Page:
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‘The global economy is undergoing a ‘regime change’ today — India is the outstanding performer now’

A. Michael Spence is a Nobel Laureate and professor of economics emeritus at Stanford University. Speaking to Srijana Mitra Das, he discusses profound economic changes taking place worldwide — and the factors driving these:

Why do you say the global economy is undergoing a form of ‘regime change’ today?

Several things are occurring at the same time — when you add them up, economically, it makes for a different world. The first is, we had a long deflationary environment during the pandemic with relatively little inflationary pressure. This was mostly a demand-constrained economy. Now, that’s changed and quite suddenly — today, supply is the problem. Supply is constrained since a good part of the deflationary environment seen over earlier years came from a burst of productive capacity in emerging economies which were entering the global market. This is much less powerful now while the global economy is much bigger, with millions of new consumers in emerging markets expanding the demand side.

The second factor is, labour market behaviour has changed — many industries are having trouble recruiting with young people preferring to work in hybrid mode and many in stressful or dangerous jobs not wanting to return to these. The power of labour in a supply-constrained economy is rising, adding to the shift. Further, three scientific and technological transformations are occurring, which will shape a changed world with new rules.

Can you tell us about these transformations?
The ongoing digital movement has enormous potential to increase productivity with inclusive growth — in e-commerce, research in China, etc., shows the average distance between buyers and sellers is 1,000 kilometres now while in the offline world, this is five kilometres. That’s a dramatic expansion in the accessible market, giving everyone the outreach only big multinationals once had. Then there is artificial intelligence (AI) — think of the breakthroughs in image recognition algorithms, which can now even detect cancers from pictures or diagnose diabetic retinopathy. These could dramatically extend medical diagnostics and healthcare services. In the life sciences and biomedical fields, the costs of very powerful tools are reducing.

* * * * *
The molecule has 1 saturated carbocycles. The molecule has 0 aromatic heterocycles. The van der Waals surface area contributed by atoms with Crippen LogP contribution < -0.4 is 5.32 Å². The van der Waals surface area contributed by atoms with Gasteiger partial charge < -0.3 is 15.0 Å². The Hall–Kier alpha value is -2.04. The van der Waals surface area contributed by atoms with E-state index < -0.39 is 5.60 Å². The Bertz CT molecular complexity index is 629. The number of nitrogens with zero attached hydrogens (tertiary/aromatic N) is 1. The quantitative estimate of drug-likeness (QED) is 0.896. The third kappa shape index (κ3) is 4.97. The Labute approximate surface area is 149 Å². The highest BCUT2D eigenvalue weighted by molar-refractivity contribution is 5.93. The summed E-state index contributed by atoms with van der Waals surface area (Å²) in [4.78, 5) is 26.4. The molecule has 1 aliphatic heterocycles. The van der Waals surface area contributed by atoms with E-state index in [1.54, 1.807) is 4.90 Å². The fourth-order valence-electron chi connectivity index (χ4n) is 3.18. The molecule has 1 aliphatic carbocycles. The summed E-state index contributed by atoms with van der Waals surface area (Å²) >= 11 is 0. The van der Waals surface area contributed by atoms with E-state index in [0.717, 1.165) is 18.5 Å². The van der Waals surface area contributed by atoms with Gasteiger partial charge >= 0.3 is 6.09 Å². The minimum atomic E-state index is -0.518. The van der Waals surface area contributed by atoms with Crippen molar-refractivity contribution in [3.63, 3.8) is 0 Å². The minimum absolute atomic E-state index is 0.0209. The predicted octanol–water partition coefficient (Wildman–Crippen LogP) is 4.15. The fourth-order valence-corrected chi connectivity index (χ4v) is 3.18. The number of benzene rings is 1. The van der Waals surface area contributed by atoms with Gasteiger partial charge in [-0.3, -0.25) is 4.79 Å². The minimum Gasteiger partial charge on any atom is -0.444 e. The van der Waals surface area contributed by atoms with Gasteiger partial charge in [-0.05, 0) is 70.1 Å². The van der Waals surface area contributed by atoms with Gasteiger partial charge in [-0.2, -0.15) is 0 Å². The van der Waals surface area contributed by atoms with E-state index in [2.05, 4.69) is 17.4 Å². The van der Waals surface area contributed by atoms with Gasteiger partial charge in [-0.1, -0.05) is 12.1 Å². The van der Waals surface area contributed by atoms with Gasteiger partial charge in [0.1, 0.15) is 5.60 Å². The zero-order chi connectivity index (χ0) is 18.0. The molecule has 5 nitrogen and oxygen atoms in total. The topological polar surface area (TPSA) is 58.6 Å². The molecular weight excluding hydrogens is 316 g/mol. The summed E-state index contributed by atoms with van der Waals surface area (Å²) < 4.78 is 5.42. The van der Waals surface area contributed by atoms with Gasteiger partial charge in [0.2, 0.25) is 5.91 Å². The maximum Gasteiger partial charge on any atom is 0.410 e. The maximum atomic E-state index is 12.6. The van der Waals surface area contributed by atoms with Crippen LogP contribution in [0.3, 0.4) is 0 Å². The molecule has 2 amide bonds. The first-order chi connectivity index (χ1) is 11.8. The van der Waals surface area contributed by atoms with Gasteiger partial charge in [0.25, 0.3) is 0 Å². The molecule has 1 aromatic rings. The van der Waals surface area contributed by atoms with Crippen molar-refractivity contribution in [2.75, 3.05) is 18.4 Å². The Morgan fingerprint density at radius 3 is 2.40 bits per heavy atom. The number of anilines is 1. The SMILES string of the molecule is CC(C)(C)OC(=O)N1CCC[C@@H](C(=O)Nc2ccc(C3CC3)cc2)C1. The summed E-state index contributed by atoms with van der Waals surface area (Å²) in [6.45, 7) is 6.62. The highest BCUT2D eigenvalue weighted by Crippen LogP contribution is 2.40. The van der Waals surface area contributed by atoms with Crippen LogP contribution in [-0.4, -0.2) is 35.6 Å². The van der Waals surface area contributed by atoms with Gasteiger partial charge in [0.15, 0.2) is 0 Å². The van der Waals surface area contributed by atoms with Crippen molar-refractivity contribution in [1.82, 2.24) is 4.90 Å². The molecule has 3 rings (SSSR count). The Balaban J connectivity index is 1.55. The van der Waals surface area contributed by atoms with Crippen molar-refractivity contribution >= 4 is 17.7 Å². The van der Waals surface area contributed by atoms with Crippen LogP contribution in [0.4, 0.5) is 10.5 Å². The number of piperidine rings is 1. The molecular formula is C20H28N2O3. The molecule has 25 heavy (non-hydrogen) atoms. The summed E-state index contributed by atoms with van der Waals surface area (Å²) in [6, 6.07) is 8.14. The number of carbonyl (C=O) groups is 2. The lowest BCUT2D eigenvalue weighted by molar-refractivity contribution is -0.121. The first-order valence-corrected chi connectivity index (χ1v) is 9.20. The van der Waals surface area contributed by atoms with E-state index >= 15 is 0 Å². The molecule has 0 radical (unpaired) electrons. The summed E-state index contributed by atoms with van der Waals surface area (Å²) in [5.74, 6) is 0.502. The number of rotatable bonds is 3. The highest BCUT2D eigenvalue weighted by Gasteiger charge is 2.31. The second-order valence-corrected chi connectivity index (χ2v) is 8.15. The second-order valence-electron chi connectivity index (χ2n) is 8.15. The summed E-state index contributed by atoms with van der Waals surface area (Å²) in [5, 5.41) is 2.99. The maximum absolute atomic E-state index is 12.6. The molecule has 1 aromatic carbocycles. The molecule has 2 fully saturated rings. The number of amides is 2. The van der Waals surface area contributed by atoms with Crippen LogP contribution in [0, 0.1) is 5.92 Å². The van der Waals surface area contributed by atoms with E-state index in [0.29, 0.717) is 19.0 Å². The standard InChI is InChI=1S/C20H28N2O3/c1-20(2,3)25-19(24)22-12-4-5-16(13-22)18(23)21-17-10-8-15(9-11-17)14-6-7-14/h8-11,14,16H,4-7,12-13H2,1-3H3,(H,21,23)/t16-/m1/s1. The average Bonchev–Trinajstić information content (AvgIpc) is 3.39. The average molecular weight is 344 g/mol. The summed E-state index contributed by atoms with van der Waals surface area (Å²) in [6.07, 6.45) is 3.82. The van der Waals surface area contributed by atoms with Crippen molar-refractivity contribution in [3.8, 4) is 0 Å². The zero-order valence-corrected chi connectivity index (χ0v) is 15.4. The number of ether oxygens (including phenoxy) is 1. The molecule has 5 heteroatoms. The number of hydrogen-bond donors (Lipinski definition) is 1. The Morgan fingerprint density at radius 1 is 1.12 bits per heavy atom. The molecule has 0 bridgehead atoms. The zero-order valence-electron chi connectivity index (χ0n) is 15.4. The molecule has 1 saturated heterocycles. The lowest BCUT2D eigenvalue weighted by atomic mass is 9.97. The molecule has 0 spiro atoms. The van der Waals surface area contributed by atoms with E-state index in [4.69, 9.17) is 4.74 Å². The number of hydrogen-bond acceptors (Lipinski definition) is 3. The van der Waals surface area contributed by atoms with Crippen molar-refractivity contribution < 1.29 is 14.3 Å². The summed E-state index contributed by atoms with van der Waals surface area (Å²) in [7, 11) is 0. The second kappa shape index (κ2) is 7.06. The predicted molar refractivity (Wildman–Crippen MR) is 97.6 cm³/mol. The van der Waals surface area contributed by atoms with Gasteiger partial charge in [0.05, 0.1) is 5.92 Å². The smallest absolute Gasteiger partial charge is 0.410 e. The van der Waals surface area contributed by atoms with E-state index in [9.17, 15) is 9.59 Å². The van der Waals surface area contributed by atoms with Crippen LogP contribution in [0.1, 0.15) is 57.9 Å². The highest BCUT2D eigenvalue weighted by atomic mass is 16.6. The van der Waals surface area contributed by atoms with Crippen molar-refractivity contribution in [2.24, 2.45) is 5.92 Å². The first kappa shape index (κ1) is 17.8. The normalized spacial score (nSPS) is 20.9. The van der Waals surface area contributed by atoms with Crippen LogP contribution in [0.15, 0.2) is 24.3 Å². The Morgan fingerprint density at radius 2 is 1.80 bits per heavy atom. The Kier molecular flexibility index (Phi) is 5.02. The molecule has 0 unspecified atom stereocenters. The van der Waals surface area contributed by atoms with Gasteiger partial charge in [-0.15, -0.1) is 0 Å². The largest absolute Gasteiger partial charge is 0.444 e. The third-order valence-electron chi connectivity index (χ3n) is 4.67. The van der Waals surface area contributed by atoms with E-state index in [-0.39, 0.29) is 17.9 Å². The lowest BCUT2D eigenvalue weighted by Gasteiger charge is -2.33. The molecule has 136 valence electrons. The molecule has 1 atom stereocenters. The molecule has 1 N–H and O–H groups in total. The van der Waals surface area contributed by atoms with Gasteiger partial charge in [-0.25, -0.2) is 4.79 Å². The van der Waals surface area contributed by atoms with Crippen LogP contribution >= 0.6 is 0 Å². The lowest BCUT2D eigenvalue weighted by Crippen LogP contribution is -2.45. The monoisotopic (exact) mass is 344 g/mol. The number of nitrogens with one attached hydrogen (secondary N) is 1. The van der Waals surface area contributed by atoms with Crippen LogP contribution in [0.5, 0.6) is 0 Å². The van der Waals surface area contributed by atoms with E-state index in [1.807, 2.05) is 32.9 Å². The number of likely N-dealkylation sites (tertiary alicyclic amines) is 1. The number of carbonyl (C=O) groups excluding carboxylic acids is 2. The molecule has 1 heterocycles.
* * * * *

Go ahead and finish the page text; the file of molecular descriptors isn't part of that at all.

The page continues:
DNA sequencing once cost ten million dollars — a full DNA sequence now costs around a thousand dollars. These are helping scientists advance the boundaries of their fields. Many pose regulatory challenges but their potential to improve productivity is huge. A third revolution is the energy transition, for which we need carbon capture, solar expansion, etc. These three movements are simultaneous — and transformative.

How can India benefit from the digital movement while providing employment to millions?
India is a powerhouse in the digital and life sciences realms. It has a thriving digital ecosystem — and in India, instead of digital systems replacing existing retail systems, entrepreneurs and companies are building solutions to integrate existing and sometimes very small retail businesses into digitally enabled supply chains, making them more effective. This has been accelerated with the Jio revolution — mobile internet penetration proliferated and India’s data rates are among the lowest in the world now, inspiring an incredible explosion of entrepreneurial activity. I think the net effect of the digital revolution in India will be to create employment — it’s not the whole solution for jobs but it provides businesses opportunities and lets them scale up. With policy and incentives, digital advantages can be steered to employment creation rather than reduction.

Has America staved off a recession — and what will determine if China can do so?
On America, not necessarily — but this is a very confusing economic environment. We have high inflation and interest rates with tight labour markets. This is related to the ‘regime change’ we talked about earlier and a fragile global economy, with Europe facing an energy crisis. China still has high growth potential but many challenges in the short run — its zeroCovid policy, its very aggressive regulatory approach to the digital economy earlier and major imbalances in its property sector means China will have an unusual period of some years of subpar growth by its standards. No economy is immune from such chaos. In the US, the most likely outcome is a mild recession. We could escape that but it depends on inflation and the Federal Reserve. With China, if you go from 5.5% growth to 3.5% — which I think is too high — that’s a pretty big slowdown. I’m expecting changes in policy though in regulation and their Covid strategy.

Where does India’s economy figure in this moment of global ‘regime change’?
The Indian economy is the outstanding performer at this point — among the very large emerging economies, India has the highest potential growth at 7%-plus and is among the most attractive investment destinations now. It has all the ingredients. It’s not heavily dependent on any one growth engine whose might is fading — and its strengths are precisely in areas which are advancing in economic power. As elsewhere, there’ll be some bumps and public and private markets will need to make adjustments — but don’t get confused by the short-term stuff. I’m optimistic about India’s economic trajectory over the next decade. Views expressed are personal (You can also read ET Evoke’s interviews and articles online at:

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